Association of renal function with bone mineral density and fracture risk in the Longitudinal Aging Study Amsterdam

H. Chen, P. Lips, M. G. Vervloet, N. M. van Schoor, R. T. de Jongh*

*Corresponding author for this work

Research output: Contribution to journalArticleAcademicpeer-review

Abstract

Summary: Early renal dysfunction is associated with a 38% increased fracture risk in individuals aged 65 years and older. In men but not women, early renal dysfunction is associated with decreased femoral neck bone mineral density (BMD) which can be partially explained by increased parathyroid hormone (PTH) concentrations. Introduction: It is uncertain whether early renal dysfunction is associated with osteoporosis and increased fracture risk. The aim of this study was to determine the relationship of decreased renal function with BMD and fracture risk and the role of PTH therein. Methods: We analyzed data of participants aged 65 years and older from the Longitudinal Aging Study Amsterdam. A 6-year fracture follow-up was obtained in 1477 participants. BMD was measured by dual-energy x-ray absorptiometry (n = 535) and vertebral fractures by lateral spinal radiograph (n = 527) in a subsample at baseline. Glomerular filtration rate (eGFR) was estimated according to the modification of diet in renal disease equation and assessed by the five stages of chronic kidney disease (CKD). Results: In men and women, eGFR < 57 ml/min/1.73 m2 (lowest quartile) compared to eGFR > 74 ml/min/1.73 m2 (highest quartile) was associated with a 38% increase in fracture risk after adjustment for relevant confounders [hazard ratio (95%CI): 1.38 (1.17 to 1.61)]. Also, CKD stages 3a and 3b were associated to a 28 and 46% increase in fracture risk, respectively, as compared to CKD stages 1 and 2 together (eGFR > 60 ml/min/1.73 m2) after adjustment for confounders. Renal function was not associated with prevalent vertebral fractures. In men, but not women, lowest quartile of eGFR was related to lower femoral neck BMD as compared to the highest quartile eGFR [unstandardized B (95%CI) − 0.052 g/cm2 (− 0.098 to − 0.006)], after adjustment for relevant confounders. Further adjustment for PTH attenuated this relationship by 27%. Conclusions: In men and women, early decreased renal function (eGFR < 60 ml/min/1.73 m2) was related to increased incident any fracture risk but not with increased prevalence of vertebral fractures. In men, but not women, early renal dysfunction was related to lower femoral neck BMD which could statistically be partially explained by increased PTH concentrations.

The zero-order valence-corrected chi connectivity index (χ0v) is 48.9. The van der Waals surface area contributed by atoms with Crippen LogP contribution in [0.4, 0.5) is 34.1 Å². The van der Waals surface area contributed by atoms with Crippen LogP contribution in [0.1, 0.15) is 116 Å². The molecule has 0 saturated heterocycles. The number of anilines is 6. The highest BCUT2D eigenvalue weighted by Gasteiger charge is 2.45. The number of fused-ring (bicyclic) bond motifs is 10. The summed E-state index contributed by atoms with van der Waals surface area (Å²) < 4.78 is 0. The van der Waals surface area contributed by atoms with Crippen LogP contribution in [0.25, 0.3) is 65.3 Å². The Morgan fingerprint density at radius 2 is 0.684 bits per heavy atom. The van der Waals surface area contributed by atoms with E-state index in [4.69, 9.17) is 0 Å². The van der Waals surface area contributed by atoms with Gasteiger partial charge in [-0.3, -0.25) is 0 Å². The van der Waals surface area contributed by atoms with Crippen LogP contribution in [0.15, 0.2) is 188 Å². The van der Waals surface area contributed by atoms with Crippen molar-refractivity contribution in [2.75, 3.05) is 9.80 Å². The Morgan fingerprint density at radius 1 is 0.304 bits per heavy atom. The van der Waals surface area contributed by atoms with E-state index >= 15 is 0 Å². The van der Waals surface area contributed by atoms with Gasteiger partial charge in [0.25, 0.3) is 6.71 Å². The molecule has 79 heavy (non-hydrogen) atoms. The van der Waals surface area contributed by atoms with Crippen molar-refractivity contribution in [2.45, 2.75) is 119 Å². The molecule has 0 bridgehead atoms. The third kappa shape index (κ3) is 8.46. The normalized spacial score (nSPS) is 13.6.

Original languageEnglish
Pages (from-to)2129-2138
Number of pages10
JournalOsteoporosis International
Volume29
Issue number9
DOIs
Publication statusPublished - 1 Sep 2018

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